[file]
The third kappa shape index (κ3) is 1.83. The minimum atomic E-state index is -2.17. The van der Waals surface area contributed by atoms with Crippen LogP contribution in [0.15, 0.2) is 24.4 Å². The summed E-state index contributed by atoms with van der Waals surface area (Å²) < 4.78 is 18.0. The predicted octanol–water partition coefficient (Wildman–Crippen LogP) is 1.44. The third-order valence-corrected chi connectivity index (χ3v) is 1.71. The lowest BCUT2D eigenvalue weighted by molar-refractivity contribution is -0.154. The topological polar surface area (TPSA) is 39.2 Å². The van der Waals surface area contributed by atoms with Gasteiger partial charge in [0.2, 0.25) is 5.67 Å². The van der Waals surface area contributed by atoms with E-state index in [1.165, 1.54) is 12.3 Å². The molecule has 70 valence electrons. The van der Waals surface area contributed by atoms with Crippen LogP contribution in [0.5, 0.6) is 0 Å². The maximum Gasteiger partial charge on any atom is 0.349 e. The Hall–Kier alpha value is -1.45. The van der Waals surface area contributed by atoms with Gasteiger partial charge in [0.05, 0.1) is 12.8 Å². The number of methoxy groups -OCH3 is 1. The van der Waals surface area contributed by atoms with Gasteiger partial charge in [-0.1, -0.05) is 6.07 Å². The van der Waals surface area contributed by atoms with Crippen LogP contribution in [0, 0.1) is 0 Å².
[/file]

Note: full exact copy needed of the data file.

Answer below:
The third kappa shape index (κ3) is 1.83. The minimum atomic E-state index is -2.17. The van der Waals surface area contributed by atoms with Crippen LogP contribution in [0.15, 0.2) is 24.4 Å². The summed E-state index contributed by atoms with van der Waals surface area (Å²) < 4.78 is 18.0. The predicted octanol–water partition coefficient (Wildman–Crippen LogP) is 1.44. The third-order valence-corrected chi connectivity index (χ3v) is 1.71. The lowest BCUT2D eigenvalue weighted by molar-refractivity contribution is -0.154. The topological polar surface area (TPSA) is 39.2 Å². The van der Waals surface area contributed by atoms with Gasteiger partial charge in [0.2, 0.25) is 5.67 Å². The van der Waals surface area contributed by atoms with E-state index in [1.165, 1.54) is 12.3 Å². The molecule has 70 valence electrons. The van der Waals surface area contributed by atoms with Crippen LogP contribution in [0.5, 0.6) is 0 Å². The maximum Gasteiger partial charge on any atom is 0.349 e. The Hall–Kier alpha value is -1.45. The van der Waals surface area contributed by atoms with Gasteiger partial charge in [0.05, 0.1) is 12.8 Å². The number of methoxy groups -OCH3 is 1. The van der Waals surface area contributed by atoms with Gasteiger partial charge in [-0.1, -0.05) is 6.07 Å². The van der Waals surface area contributed by atoms with Crippen LogP contribution in [0, 0.1) is 0 Å².